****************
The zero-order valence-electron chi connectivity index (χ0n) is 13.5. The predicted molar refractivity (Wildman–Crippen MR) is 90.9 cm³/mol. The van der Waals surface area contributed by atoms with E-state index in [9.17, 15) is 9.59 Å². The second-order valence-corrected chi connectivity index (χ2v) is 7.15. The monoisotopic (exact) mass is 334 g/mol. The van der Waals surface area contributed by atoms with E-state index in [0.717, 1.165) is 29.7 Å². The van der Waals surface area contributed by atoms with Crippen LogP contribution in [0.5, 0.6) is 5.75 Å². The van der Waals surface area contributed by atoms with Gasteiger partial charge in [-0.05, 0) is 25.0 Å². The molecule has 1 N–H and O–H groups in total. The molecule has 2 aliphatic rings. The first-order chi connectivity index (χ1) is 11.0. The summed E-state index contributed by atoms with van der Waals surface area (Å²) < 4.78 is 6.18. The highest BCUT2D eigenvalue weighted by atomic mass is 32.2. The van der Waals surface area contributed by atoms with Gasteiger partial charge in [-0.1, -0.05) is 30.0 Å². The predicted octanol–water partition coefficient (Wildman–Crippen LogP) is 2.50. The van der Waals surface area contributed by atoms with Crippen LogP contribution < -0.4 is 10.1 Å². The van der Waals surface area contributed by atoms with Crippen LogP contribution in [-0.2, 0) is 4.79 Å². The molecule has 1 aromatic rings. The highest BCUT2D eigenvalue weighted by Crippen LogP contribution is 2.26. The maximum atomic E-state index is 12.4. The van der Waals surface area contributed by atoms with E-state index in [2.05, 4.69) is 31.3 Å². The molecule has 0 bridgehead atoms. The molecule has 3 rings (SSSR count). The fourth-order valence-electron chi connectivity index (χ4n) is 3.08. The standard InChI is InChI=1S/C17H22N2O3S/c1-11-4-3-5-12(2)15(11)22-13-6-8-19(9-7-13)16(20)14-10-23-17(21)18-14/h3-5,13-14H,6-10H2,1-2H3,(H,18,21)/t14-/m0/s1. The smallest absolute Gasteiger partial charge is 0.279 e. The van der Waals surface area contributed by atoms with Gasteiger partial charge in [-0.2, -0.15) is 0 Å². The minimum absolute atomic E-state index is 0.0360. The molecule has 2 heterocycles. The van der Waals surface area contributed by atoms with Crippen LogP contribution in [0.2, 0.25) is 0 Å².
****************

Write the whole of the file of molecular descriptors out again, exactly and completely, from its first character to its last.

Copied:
The zero-order valence-electron chi connectivity index (χ0n) is 13.5. The predicted molar refractivity (Wildman–Crippen MR) is 90.9 cm³/mol. The van der Waals surface area contributed by atoms with E-state index in [9.17, 15) is 9.59 Å². The second-order valence-corrected chi connectivity index (χ2v) is 7.15. The monoisotopic (exact) mass is 334 g/mol. The van der Waals surface area contributed by atoms with E-state index in [0.717, 1.165) is 29.7 Å². The van der Waals surface area contributed by atoms with Crippen LogP contribution in [0.5, 0.6) is 5.75 Å². The van der Waals surface area contributed by atoms with Gasteiger partial charge in [-0.05, 0) is 25.0 Å². The molecule has 1 N–H and O–H groups in total. The molecule has 2 aliphatic rings. The first-order chi connectivity index (χ1) is 11.0. The summed E-state index contributed by atoms with van der Waals surface area (Å²) < 4.78 is 6.18. The highest BCUT2D eigenvalue weighted by atomic mass is 32.2. The van der Waals surface area contributed by atoms with Gasteiger partial charge in [-0.1, -0.05) is 30.0 Å². The predicted octanol–water partition coefficient (Wildman–Crippen LogP) is 2.50. The van der Waals surface area contributed by atoms with Crippen LogP contribution < -0.4 is 10.1 Å². The van der Waals surface area contributed by atoms with Crippen LogP contribution in [-0.2, 0) is 4.79 Å². The molecule has 1 aromatic rings. The highest BCUT2D eigenvalue weighted by Crippen LogP contribution is 2.26. The maximum atomic E-state index is 12.4. The van der Waals surface area contributed by atoms with E-state index in [2.05, 4.69) is 31.3 Å². The molecule has 0 bridgehead atoms. The molecule has 3 rings (SSSR count). The fourth-order valence-electron chi connectivity index (χ4n) is 3.08. The standard InChI is InChI=1S/C17H22N2O3S/c1-11-4-3-5-12(2)15(11)22-13-6-8-19(9-7-13)16(20)14-10-23-17(21)18-14/h3-5,13-14H,6-10H2,1-2H3,(H,18,21)/t14-/m0/s1. The smallest absolute Gasteiger partial charge is 0.279 e. The van der Waals surface area contributed by atoms with Gasteiger partial charge in [-0.2, -0.15) is 0 Å². The minimum absolute atomic E-state index is 0.0360. The molecule has 2 heterocycles. The van der Waals surface area contributed by atoms with Crippen LogP contribution in [0.2, 0.25) is 0 Å².